How to Take Over-the-Counter Pain Relievers Safely
After a long day of work, you are looking forward to a good night’s sleep, but that migraine you’ve been nursing for the past few days seems to have other plans.
If your instinct is to reach out for painkillers, you certainly wouldn’t be the first. But how sure are you that the pill you’re taking will be both safe and effective in managing that migraine?
In honor of Pain Awareness Month, Einstein medical professionals offer advice on how to choose an over-the-counter (OTC) pain medication and take it safely. When in doubt, be sure to discuss medicinal use with your pharmacist or primary care doctor.
Pain medications such as ibuprofen (Motrin, Advil), acetaminophen (Tylenol) and naproxen (Aleve, Naprosyn) generally are safe and useful for managing various kinds of pain, including headaches, arthritis, muscle aches and stomachaches.
But precautions are necessary to take all medications safely, especially if you have certain medical conditions.
No Prescription, But Some Risk
“There’s a big presumption that because it’s not a prescription it’s OK for me and I can take it,” says Christopher Scaven, DO, a family medicine doctor and Medical Director of Einstein Community Health Associates in Philadelphia. “That is not always the case.”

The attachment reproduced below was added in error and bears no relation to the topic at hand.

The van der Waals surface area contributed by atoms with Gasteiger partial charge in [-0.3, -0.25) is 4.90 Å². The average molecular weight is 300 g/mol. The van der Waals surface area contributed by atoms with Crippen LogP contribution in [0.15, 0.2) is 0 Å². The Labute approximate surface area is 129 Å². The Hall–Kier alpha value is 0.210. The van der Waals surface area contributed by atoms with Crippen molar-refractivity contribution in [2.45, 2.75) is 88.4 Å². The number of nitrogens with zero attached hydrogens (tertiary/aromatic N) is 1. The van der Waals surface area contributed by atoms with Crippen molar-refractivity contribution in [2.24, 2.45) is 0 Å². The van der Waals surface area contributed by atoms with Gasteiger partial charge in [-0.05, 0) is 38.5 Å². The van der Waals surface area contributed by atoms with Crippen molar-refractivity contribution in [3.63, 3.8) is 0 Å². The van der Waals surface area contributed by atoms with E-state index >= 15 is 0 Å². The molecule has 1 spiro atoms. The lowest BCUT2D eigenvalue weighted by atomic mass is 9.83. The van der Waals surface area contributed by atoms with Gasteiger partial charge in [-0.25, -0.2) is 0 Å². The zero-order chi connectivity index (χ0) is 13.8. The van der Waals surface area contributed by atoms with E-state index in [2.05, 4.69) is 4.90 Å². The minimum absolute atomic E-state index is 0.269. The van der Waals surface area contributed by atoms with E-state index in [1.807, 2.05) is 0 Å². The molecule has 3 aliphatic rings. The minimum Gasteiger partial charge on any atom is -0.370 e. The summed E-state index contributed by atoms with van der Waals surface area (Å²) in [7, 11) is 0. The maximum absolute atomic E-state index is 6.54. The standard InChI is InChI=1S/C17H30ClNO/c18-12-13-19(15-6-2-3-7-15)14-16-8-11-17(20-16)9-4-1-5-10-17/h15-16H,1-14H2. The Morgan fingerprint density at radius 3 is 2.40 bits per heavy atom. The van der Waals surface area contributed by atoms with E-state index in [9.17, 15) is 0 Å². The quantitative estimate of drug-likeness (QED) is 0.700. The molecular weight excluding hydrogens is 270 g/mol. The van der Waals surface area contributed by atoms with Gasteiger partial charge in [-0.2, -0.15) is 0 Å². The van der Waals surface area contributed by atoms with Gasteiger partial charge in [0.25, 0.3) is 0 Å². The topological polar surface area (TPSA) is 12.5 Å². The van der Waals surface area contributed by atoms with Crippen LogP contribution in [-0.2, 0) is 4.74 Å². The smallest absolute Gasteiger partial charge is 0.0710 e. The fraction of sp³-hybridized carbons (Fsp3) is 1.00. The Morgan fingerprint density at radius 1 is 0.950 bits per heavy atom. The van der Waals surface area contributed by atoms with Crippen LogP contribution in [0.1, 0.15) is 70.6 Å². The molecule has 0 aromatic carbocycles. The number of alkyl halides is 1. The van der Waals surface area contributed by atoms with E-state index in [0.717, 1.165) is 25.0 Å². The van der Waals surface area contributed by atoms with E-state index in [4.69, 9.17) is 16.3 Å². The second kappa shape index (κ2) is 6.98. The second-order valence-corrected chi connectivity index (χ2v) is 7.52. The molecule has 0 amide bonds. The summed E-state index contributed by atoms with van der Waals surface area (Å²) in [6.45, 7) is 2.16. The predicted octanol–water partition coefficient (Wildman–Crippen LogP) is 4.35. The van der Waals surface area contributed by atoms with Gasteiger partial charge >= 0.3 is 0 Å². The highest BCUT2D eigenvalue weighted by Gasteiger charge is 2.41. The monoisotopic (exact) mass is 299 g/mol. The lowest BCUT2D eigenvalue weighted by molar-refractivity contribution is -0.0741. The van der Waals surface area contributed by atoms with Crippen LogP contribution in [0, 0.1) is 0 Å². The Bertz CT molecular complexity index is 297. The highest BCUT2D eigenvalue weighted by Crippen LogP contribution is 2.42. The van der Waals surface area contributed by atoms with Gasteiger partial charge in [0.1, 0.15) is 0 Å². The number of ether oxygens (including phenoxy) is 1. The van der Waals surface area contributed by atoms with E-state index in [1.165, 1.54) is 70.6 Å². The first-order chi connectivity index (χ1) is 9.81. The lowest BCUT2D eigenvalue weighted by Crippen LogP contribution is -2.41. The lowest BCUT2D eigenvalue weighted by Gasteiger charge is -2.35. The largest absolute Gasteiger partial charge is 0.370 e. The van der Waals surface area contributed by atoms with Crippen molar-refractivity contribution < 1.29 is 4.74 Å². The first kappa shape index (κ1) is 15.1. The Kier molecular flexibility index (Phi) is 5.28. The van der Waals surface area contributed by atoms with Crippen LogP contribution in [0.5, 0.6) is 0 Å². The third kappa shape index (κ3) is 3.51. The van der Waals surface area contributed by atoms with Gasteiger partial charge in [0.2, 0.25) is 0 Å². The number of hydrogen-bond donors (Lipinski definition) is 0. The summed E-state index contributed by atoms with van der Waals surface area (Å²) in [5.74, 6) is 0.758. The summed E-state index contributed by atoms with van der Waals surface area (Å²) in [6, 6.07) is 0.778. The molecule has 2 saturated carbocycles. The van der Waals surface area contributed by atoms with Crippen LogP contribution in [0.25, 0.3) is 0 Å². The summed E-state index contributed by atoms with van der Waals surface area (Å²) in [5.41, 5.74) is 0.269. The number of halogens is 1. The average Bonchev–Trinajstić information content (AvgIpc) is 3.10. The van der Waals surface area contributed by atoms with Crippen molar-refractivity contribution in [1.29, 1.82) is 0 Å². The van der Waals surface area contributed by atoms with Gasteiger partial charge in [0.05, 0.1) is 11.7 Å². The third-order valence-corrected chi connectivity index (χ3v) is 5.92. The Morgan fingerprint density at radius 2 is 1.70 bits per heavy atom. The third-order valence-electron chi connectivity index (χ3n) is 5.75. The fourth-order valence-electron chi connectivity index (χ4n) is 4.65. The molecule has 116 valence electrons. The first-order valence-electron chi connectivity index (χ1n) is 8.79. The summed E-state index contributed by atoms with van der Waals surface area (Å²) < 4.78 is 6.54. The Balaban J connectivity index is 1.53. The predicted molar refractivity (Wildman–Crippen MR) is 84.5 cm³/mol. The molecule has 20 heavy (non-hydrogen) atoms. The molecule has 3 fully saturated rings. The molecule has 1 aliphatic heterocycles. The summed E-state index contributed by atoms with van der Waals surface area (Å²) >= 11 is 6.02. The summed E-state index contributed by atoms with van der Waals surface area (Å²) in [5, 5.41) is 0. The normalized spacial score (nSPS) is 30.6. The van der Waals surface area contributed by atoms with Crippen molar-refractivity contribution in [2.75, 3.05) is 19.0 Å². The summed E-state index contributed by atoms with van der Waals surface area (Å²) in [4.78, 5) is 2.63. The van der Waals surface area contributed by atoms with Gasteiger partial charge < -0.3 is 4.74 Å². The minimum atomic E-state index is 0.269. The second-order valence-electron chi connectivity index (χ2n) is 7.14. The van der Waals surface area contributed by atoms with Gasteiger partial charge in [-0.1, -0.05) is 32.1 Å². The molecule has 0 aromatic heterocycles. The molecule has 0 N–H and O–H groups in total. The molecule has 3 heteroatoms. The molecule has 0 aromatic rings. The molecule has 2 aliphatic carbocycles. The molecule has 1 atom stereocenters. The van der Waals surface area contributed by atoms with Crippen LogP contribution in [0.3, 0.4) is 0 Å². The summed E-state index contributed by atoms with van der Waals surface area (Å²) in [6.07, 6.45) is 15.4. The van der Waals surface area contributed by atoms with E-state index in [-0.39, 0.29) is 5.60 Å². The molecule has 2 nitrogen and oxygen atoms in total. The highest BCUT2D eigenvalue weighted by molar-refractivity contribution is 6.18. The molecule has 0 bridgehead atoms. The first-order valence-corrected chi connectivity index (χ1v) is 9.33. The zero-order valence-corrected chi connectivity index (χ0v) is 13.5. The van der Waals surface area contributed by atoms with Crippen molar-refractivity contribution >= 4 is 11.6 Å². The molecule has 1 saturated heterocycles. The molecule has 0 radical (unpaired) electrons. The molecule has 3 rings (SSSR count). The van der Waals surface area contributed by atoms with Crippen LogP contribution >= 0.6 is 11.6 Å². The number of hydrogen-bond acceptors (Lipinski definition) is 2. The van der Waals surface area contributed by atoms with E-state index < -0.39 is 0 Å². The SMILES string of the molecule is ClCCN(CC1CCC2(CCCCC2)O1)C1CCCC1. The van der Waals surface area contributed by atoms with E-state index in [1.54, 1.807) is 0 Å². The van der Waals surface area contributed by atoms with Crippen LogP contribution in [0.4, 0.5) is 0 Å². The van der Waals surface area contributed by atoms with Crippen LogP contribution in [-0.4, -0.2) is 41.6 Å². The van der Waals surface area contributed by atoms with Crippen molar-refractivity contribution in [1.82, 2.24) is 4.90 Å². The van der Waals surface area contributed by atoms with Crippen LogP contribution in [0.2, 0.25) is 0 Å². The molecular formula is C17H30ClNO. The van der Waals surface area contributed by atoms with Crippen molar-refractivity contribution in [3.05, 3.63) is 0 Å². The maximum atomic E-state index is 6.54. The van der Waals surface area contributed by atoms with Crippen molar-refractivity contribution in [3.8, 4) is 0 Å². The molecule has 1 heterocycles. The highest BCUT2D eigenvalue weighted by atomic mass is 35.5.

He and David Mihalic, PharmD, Director of Pharmacy Services at Einstein Medical Center Montgomery, recommend telling your doctor about all medications you are taking, including OTC drugs and supplements.
“Treatment needs to be tailored to the individual’s medical history and what drugs they’re currently on,” Dr. Scaven says. “There may be potential interactions.”
There are two types of OTC pain pills: acetaminophen and nonsteroidal anti-inflammatory drugs (NSAIDS), which include ibuprofen and naproxen. While both types are capable of decreasing body temperature and pain, only NSAIDS also reduce inflammation.
Dr. Mihalic and Dr. Scaven offer the following advice about maximum adult doses of over-the-counter pain relievers and how to take them safely. Dosing for children is based on weight. Ask your child’s pediatrician about what dose and schedule is safe for your child.
Taking the Right Dose
Frequently Asked Questions
Although you can buy these pain relievers over-the-counter, it’s best to consult a primary care provider to ensure that the medications are safe for you, based on your prior conditions, and that you’re taking them safely.
If your pain seems to require taking medications more often than the label says is safe, contact your doctor to figure out what may be going on.
Please consult a pharmacist or your primary care doctor if you have any questions about how safe a medication is or if it’s right for you. Make sure to read all labels and warnings. If pain is individualized, so is pain relief.